The retirees clocking back into work for friendship, fulfilment, and financial gains

Oct 16, 2023
Those choosing to return to work are allocating their supplementary income to a variety of pursuits, including travel, home improvements, and the coverage of essential expenses and bills. Source: Getty Images.

An increasing number of elderly Australians are postponing their retirement dreams, opting instead to return to work. In doing so, they are discovering not only companionship and a renewed sense of accomplishment but also a practical way to navigate the challenges posed by the rising cost of living.

A recent survey conducted by the online marketplace Fiverr shed light on the attitudes of Australians aged 60 and above. It revealed that one in every ten individuals has chosen to reenter the workforce after retiring, with an additional 13 per cent seriously considering this option.

Among the 1,011 participants in the study, over 70 percent saw part-time or occasional work as a means to bolster their superannuation and better manage the ever-rising costs of living, including the soaring expenses related to petrol, energy, insurance, and rent.

While financial incentives are undoubtedly appealing, not all retirees are motivated solely by money when contemplating a return to work. A notable percentage seeks the satisfaction of purpose and accomplishment, as well as the opportunity to foster social connections.

Furthermore, older Australians are allocating their supplementary income to a variety of pursuits, including travel, home improvements, and the coverage of essential expenses and bills.

COTA chief executive Patricia Sparrow explained that “reasons for wanting to stay in, or return to, work can vary greatly, but there’s little doubt that for some, the decision to delay retirement could be driven by concerns about cost of living.”

These findings coincide with recent changes allowing age pension recipients to work more hours without affecting their pension payments.

The changes were part of the government’s Employment White Paper and aim to support older Australians who want to work more while ensuring their age pension remains intact. The new measures are also expected to address the nation’s growing skills and labour shortages.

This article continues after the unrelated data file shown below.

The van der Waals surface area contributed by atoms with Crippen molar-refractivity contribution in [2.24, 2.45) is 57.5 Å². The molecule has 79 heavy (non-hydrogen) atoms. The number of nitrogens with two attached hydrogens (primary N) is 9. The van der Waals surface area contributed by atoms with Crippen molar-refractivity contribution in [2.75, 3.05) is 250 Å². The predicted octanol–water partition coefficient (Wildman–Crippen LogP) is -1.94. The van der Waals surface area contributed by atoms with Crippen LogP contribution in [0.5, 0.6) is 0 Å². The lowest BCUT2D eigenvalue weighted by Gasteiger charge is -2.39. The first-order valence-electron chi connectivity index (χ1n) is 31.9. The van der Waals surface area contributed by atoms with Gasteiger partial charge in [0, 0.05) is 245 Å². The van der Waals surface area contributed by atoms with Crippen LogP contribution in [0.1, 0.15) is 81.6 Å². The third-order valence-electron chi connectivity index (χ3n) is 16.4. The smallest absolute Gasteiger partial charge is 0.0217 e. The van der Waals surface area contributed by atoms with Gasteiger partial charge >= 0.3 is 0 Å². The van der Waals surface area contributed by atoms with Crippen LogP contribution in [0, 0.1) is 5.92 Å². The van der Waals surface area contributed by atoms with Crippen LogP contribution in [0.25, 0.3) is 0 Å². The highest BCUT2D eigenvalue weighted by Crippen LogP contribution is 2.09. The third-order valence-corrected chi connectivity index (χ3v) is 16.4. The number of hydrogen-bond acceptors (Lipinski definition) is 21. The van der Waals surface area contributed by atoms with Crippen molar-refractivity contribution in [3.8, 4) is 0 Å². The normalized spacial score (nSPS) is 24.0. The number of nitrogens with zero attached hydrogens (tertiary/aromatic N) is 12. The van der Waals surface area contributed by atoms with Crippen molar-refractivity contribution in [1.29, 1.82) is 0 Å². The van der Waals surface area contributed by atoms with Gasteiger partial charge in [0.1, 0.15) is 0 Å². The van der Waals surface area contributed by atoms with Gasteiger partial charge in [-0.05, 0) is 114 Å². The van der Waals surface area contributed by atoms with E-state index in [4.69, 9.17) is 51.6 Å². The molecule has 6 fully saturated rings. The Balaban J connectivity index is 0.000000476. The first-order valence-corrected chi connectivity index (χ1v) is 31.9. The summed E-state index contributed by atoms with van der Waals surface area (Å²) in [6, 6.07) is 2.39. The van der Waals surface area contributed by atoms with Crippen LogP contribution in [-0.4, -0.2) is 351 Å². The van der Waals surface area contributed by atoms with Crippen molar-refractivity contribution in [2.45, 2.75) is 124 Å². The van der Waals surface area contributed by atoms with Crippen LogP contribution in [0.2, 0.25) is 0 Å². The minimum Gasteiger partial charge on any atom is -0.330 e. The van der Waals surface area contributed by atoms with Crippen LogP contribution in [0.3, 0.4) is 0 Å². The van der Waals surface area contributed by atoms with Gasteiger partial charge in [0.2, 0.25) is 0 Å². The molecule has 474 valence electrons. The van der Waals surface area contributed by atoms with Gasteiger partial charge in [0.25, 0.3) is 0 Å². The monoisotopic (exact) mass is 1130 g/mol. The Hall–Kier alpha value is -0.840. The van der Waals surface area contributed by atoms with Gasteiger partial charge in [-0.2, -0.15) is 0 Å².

The changes include:

  • permanently enhancing the Work Bonus for pensioners over the Age Pension age and eligible veterans by providing new entrants with a starting income bank balance and retaining the higher Work Bonus maximum cap to provide more choice and flexibility to participate in the workforce.
  • doubling the employment income nil rate period to close to six months (12 fortnights) to reduce barriers for income support recipients to take up work by allowing them to retain concession cards and other supplementary benefits for a longer period when they first get back into employment.

The increase to the Work Bonus income bank was temporarily introduced after last year’s Jobs and Skills Summit. 

Treasurer Jim Chalmers said the new measures are “about putting the right incentives in place to get more Australians into work”.

“We want to make sure the stepping stones are in place to enable more Australians to take up a job or work more hours,” Chalmers said.

Minister for Social Services Amanda Rishworth highlighted that the changes “will ensure pensioners know they are supported and rewarded if they choose to work”.

“Around 195,000 people commence on the Age Pension each year and will benefit from the $4000 Work Bonus starting balance. If these pensioners choose to take up work or work more their earnings will have less of an impact on their pension,” Rishworth said.

“Extending the length and expanding eligibility for the employment income nil‑rate period will help smooth the transition from income support to employment and we hope will result in more people getting back into work and staying in jobs for longer, without the fear that the safety net won’t be there if they need it again.”

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